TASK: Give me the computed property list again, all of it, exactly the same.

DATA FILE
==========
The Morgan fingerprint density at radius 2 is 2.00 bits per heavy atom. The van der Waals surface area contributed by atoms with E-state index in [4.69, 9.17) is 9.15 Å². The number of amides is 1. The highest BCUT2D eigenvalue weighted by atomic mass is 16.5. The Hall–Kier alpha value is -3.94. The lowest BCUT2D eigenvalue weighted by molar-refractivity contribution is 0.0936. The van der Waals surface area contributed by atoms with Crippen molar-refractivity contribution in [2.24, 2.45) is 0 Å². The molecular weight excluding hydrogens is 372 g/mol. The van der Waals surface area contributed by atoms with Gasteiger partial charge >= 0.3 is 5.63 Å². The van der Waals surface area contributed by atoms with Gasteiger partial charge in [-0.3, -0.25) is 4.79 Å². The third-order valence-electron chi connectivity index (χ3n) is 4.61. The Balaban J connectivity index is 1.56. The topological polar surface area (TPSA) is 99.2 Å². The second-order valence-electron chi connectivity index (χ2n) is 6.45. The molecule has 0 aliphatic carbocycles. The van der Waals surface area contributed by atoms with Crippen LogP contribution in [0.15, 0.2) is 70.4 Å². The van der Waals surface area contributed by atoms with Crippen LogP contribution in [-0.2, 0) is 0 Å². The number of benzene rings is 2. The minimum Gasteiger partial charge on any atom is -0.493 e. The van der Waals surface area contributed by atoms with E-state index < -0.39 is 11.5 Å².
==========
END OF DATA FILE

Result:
The Morgan fingerprint density at radius 2 is 2.00 bits per heavy atom. The van der Waals surface area contributed by atoms with E-state index in [4.69, 9.17) is 9.15 Å². The number of amides is 1. The highest BCUT2D eigenvalue weighted by atomic mass is 16.5. The Hall–Kier alpha value is -3.94. The lowest BCUT2D eigenvalue weighted by molar-refractivity contribution is 0.0936. The van der Waals surface area contributed by atoms with Crippen molar-refractivity contribution in [2.24, 2.45) is 0 Å². The molecular weight excluding hydrogens is 372 g/mol. The van der Waals surface area contributed by atoms with Gasteiger partial charge >= 0.3 is 5.63 Å². The van der Waals surface area contributed by atoms with Gasteiger partial charge in [-0.3, -0.25) is 4.79 Å². The third-order valence-electron chi connectivity index (χ3n) is 4.61. The Balaban J connectivity index is 1.56. The topological polar surface area (TPSA) is 99.2 Å². The second-order valence-electron chi connectivity index (χ2n) is 6.45. The molecule has 0 aliphatic carbocycles. The van der Waals surface area contributed by atoms with Crippen LogP contribution in [0.15, 0.2) is 70.4 Å². The van der Waals surface area contributed by atoms with Crippen LogP contribution in [-0.2, 0) is 0 Å². The number of benzene rings is 2. The minimum Gasteiger partial charge on any atom is -0.493 e. The van der Waals surface area contributed by atoms with E-state index < -0.39 is 11.5 Å².